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Florida Makes Headway On Mandatory Recess Bill

A bill that would require elementary schools to provide 20 minutes of guaranteed recess to Florida students may be one step closer to being passed, after massive support from state senators. The push for the bill has been led by Miami Republican Senator, Anitere Flores.

"Requiring daily recess in elementary schools is overwhelmingly favored by parents who have lobbied aggressively for the change in Florida law. It's also supported by a majority of state lawmakers," according to the Tampa Bay Times.

"But the effort still faces a potential repeat of 2016 — when the proposal stalled over a single lawmaker's opposition." The House passed the measure last session, however, John Legg, the former Pre-K-12 education committee chairman, blocked a vote on the bill. According to the Times, Legg wanted to prevent another mandate on schools, though it's hard to see recess being too much to ask of elementary schools.

Studies show that regular physical activity can improve mental well-being and academic achievement. The Today Show recently profiled Eagle Mountain Elementary in Fort Worth, Texas, which adopted Liink's experimental recess program for its kindergartners and first graders. The program provides students with four 15-minute recesses each school day. Since implementing Liink's model, the school's teachers have noticed that their students are more focused, listen more attentively, and behave better. The Liink group's study of these students also found that they were "significantly more empathetic toward their peers than are kids who don’t get recess," according to The Atlantic.

As The Atlantic points out, this attempt by Florida and other states to ensure that students are provided sufficient time for physical exercise and play bucks a trend that started in the early 2000s. At that time, school districts sought to curtail or eliminate recess time because of onerous No Child Left Behind Act (NCLB) requirements and growing concerns about bullying. NCLB is no more, and research suggests that recess actually helps students "mediate their own conflicts—activities that are key to developing social skills and navigating complicated situations."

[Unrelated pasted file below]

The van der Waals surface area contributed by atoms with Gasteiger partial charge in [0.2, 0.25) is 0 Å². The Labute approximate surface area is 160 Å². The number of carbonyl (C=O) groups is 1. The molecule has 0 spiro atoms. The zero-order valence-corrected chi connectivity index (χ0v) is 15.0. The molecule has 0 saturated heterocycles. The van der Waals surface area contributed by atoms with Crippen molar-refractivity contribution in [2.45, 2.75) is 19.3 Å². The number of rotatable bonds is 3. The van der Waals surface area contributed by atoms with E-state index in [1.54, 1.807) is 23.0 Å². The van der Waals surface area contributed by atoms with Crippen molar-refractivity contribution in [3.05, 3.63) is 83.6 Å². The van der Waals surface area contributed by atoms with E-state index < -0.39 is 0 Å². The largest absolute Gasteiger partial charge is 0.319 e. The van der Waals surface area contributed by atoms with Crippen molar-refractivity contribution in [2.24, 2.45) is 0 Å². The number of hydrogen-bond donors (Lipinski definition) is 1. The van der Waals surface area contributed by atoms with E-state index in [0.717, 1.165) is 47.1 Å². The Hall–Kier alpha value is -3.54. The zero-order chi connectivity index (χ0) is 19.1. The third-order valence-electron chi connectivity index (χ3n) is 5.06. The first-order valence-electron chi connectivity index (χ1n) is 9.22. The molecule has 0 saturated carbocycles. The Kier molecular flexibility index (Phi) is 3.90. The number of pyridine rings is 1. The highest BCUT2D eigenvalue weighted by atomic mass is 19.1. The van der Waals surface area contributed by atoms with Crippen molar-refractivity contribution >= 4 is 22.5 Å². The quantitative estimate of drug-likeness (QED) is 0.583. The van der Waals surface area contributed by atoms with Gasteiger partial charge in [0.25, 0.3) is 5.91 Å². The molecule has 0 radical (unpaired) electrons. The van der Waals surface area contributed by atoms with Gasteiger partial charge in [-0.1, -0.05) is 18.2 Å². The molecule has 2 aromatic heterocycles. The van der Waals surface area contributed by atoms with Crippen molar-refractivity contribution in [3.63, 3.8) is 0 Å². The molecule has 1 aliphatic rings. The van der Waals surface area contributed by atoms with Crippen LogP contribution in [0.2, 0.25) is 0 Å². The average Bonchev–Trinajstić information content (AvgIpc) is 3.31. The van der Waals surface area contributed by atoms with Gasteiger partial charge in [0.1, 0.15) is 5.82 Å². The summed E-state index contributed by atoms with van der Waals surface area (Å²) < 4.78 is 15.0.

According to the American Academy of Pediatrics, recess "serves as a necessary break from the rigors of concentrated, academic challenges in the classroom. But equally important is the fact that safe and well-supervised recess offers cognitive, social, emotional, and physical benefits that may not be fully appreciated when a decision is made to diminish it." In essence, recess helps students in ways we could not have imagined. It's not just play time for students. 

"This bill is here as a result of moms from across the state having to listen to their children come home — their 7-year-old son come home — and say, 'Mom, I'm so tired. I hate going to school; I hate going to school because there's nothing for me to look forward to.' " Flores said according to the Tampa Bay Times. "This was a real grassroots effort of moms from across the state, saying: 'Can you please help? Can you please be the voice in Tallahassee that I can't be?'"

The reasoning for recess far outweighs any cons opponents can come up with. Florida's recess legislation doesn't seem so controversial when you consider the mounting evidence showing the benefits recess has on students' physical, emotional, and cognitive well-being.

 

Article by Navindra Persaud, Education World Contributor.

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